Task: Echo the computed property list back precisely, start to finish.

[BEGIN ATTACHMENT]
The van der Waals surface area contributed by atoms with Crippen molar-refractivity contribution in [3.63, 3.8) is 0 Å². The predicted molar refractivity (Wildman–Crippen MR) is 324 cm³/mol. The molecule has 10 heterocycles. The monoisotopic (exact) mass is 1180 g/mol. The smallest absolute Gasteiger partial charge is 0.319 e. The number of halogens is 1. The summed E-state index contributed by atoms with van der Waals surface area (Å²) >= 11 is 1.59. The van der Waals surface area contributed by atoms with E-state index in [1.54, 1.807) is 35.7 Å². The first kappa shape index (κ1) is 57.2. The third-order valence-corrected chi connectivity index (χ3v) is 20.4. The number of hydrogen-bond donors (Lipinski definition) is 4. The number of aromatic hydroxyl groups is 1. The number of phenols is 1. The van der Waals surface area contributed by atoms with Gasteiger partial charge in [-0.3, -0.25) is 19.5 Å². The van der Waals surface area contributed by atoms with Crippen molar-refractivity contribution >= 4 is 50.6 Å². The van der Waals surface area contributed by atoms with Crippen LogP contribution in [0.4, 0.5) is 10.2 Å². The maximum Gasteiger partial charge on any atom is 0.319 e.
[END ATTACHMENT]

The van der Waals surface area contributed by atoms with Crippen molar-refractivity contribution in [3.63, 3.8) is 0 Å². The predicted molar refractivity (Wildman–Crippen MR) is 324 cm³/mol. The molecule has 10 heterocycles. The monoisotopic (exact) mass is 1180 g/mol. The smallest absolute Gasteiger partial charge is 0.319 e. The number of halogens is 1. The summed E-state index contributed by atoms with van der Waals surface area (Å²) >= 11 is 1.59. The van der Waals surface area contributed by atoms with E-state index in [1.54, 1.807) is 35.7 Å². The first kappa shape index (κ1) is 57.2. The third-order valence-corrected chi connectivity index (χ3v) is 20.4. The number of hydrogen-bond donors (Lipinski definition) is 4. The number of aromatic hydroxyl groups is 1. The number of phenols is 1. The van der Waals surface area contributed by atoms with Gasteiger partial charge in [-0.3, -0.25) is 19.5 Å². The van der Waals surface area contributed by atoms with Crippen molar-refractivity contribution >= 4 is 50.6 Å². The van der Waals surface area contributed by atoms with Crippen LogP contribution in [0.4, 0.5) is 10.2 Å². The maximum Gasteiger partial charge on any atom is 0.319 e.